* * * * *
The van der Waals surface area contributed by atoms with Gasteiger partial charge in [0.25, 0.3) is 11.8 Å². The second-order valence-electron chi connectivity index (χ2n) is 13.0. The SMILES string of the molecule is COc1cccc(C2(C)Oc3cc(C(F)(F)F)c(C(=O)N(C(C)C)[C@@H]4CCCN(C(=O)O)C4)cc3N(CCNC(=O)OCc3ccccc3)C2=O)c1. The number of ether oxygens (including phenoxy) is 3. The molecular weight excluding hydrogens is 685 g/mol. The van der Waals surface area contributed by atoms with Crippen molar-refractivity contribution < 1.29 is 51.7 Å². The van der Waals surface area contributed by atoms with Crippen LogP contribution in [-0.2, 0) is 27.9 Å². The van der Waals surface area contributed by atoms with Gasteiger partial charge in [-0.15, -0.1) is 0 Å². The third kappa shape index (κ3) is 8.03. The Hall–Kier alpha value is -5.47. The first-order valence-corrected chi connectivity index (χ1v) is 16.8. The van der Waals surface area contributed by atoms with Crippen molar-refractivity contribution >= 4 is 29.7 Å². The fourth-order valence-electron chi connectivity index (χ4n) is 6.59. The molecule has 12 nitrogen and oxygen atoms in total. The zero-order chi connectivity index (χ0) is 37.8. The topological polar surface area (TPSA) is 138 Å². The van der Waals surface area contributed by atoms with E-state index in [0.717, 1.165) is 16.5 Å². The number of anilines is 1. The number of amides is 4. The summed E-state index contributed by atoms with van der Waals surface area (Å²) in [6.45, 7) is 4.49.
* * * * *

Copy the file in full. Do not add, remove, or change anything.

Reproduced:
The van der Waals surface area contributed by atoms with Gasteiger partial charge in [0.25, 0.3) is 11.8 Å². The second-order valence-electron chi connectivity index (χ2n) is 13.0. The SMILES string of the molecule is COc1cccc(C2(C)Oc3cc(C(F)(F)F)c(C(=O)N(C(C)C)[C@@H]4CCCN(C(=O)O)C4)cc3N(CCNC(=O)OCc3ccccc3)C2=O)c1. The number of ether oxygens (including phenoxy) is 3. The molecular weight excluding hydrogens is 685 g/mol. The van der Waals surface area contributed by atoms with Crippen molar-refractivity contribution < 1.29 is 51.7 Å². The van der Waals surface area contributed by atoms with Crippen LogP contribution in [-0.2, 0) is 27.9 Å². The van der Waals surface area contributed by atoms with Gasteiger partial charge in [-0.15, -0.1) is 0 Å². The third kappa shape index (κ3) is 8.03. The Hall–Kier alpha value is -5.47. The first-order valence-corrected chi connectivity index (χ1v) is 16.8. The van der Waals surface area contributed by atoms with Crippen molar-refractivity contribution >= 4 is 29.7 Å². The fourth-order valence-electron chi connectivity index (χ4n) is 6.59. The molecule has 12 nitrogen and oxygen atoms in total. The zero-order chi connectivity index (χ0) is 37.8. The topological polar surface area (TPSA) is 138 Å². The van der Waals surface area contributed by atoms with E-state index in [0.717, 1.165) is 16.5 Å². The number of anilines is 1. The number of amides is 4. The summed E-state index contributed by atoms with van der Waals surface area (Å²) in [6.45, 7) is 4.49.